Salish-Kootenai artist Corwin “Corky” Clairmont will give a public talk on “Art as Activism” at the Missoula Art Museum on Wednesday, March 15, at 6:30 p.m.
Clairmont has expressed his strong convictions through art for more than five decades, according to a MAM news release. His work explores Indian Country and themes of environmental degradation and the effects on all humans and wildlife.
Doors will open at 5:30 p.m. for a reception with Clairmont. The talk will take place upstairs in the Frost Gallery, which is dedicated to contemporary Native American art.
He grew up on the Flathead Indian Reservation and then studied art at California State University, taking classes from conceptual art innovators like John Baldessari, and steeped himself in that community in the 1970s. He later returned to the reservation and founded the art program at Salish-Kootenai College in Pablo.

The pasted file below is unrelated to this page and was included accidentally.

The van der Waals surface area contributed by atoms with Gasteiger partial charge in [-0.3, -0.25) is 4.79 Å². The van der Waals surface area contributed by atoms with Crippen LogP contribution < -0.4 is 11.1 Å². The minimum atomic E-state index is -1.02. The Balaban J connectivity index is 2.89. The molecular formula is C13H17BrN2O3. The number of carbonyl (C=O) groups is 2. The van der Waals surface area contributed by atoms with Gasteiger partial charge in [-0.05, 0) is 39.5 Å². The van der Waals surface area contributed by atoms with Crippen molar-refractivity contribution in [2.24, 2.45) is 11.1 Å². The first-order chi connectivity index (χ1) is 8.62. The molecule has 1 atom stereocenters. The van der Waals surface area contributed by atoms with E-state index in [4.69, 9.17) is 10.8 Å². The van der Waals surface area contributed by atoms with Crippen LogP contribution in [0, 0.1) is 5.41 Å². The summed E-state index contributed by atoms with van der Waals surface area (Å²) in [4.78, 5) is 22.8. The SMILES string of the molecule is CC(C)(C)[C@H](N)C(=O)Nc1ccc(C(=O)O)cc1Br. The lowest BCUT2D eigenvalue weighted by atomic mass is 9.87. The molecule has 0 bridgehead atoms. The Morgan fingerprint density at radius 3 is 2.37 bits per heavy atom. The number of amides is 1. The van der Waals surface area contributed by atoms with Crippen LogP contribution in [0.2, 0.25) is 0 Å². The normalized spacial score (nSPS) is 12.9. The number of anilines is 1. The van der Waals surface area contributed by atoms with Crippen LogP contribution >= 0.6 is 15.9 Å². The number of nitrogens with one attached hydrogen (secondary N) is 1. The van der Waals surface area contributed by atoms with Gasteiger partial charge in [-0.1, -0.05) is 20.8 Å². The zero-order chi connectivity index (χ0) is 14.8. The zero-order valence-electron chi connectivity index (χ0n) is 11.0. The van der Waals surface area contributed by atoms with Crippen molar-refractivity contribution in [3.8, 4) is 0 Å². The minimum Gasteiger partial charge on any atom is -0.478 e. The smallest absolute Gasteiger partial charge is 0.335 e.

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His work has continued to address the issues he sees around him, including projects displayed at the MAM.
The 2018 installation project, “Two-Headed Arrow/The Tar Sands Project,” took him to Standing Rock, North Dakota during the pipeline protests and the Suncor mining operations in the Athabaska tar sands in Alberta, Canada.
The project encompassed on-site photographs, prints, performance elements and text.
His “Yellowstone Pipeline Series” addressed oil trucks on the reservation and “environmental hazard and potential loss of life through photographic and abstract imagery,” according to the news release.
His honors include the Montana Governor's Arts Award for Visual Arts and an Eiteljorg Fellowship. He designed the emblem of the American Indian Library Association and the tribal seal of the Confederated Salish and Kootenai Tribes.
The talk is sponsored by the National Endowment for the Humanities and the Native American Studies and anthropology departments at UM.